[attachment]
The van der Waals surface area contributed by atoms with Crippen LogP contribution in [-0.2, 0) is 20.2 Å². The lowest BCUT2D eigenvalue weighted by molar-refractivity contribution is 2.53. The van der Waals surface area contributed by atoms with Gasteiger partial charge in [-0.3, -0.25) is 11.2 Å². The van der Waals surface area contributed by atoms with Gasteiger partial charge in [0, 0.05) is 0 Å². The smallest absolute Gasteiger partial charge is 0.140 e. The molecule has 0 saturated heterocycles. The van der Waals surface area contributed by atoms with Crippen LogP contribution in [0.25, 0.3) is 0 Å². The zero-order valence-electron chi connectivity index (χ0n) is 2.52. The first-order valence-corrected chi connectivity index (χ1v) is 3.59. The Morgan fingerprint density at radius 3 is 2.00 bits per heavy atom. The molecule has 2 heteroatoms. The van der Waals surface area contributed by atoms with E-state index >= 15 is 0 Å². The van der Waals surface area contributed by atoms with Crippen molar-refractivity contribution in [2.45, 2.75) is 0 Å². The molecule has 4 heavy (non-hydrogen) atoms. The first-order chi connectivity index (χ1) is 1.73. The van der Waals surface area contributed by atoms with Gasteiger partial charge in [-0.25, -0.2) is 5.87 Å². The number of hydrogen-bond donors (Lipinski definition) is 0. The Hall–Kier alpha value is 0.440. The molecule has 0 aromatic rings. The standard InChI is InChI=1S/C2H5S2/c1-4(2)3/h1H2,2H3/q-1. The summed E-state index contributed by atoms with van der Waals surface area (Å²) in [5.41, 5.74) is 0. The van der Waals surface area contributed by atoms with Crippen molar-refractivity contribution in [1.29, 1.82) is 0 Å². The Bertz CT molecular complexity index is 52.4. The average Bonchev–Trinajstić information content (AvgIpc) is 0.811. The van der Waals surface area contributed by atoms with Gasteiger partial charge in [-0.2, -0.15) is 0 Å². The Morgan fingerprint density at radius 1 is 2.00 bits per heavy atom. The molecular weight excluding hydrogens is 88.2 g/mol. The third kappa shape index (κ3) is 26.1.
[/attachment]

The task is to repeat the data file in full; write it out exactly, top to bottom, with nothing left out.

The van der Waals surface area contributed by atoms with Crippen LogP contribution in [-0.2, 0) is 20.2 Å². The lowest BCUT2D eigenvalue weighted by molar-refractivity contribution is 2.53. The van der Waals surface area contributed by atoms with Gasteiger partial charge in [-0.3, -0.25) is 11.2 Å². The van der Waals surface area contributed by atoms with Gasteiger partial charge in [0, 0.05) is 0 Å². The smallest absolute Gasteiger partial charge is 0.140 e. The molecule has 0 saturated heterocycles. The van der Waals surface area contributed by atoms with Crippen LogP contribution in [0.25, 0.3) is 0 Å². The zero-order valence-electron chi connectivity index (χ0n) is 2.52. The first-order valence-corrected chi connectivity index (χ1v) is 3.59. The Morgan fingerprint density at radius 3 is 2.00 bits per heavy atom. The molecule has 2 heteroatoms. The van der Waals surface area contributed by atoms with E-state index >= 15 is 0 Å². The van der Waals surface area contributed by atoms with Crippen molar-refractivity contribution in [2.45, 2.75) is 0 Å². The molecule has 4 heavy (non-hydrogen) atoms. The first-order chi connectivity index (χ1) is 1.73. The van der Waals surface area contributed by atoms with Gasteiger partial charge in [-0.25, -0.2) is 5.87 Å². The number of hydrogen-bond donors (Lipinski definition) is 0. The Hall–Kier alpha value is 0.440. The molecule has 0 aromatic rings. The standard InChI is InChI=1S/C2H5S2/c1-4(2)3/h1H2,2H3/q-1. The summed E-state index contributed by atoms with van der Waals surface area (Å²) in [5.41, 5.74) is 0. The van der Waals surface area contributed by atoms with Crippen molar-refractivity contribution in [1.29, 1.82) is 0 Å². The Bertz CT molecular complexity index is 52.4. The average Bonchev–Trinajstić information content (AvgIpc) is 0.811. The van der Waals surface area contributed by atoms with Gasteiger partial charge in [-0.2, -0.15) is 0 Å². The Morgan fingerprint density at radius 1 is 2.00 bits per heavy atom. The molecular weight excluding hydrogens is 88.2 g/mol. The third kappa shape index (κ3) is 26.1.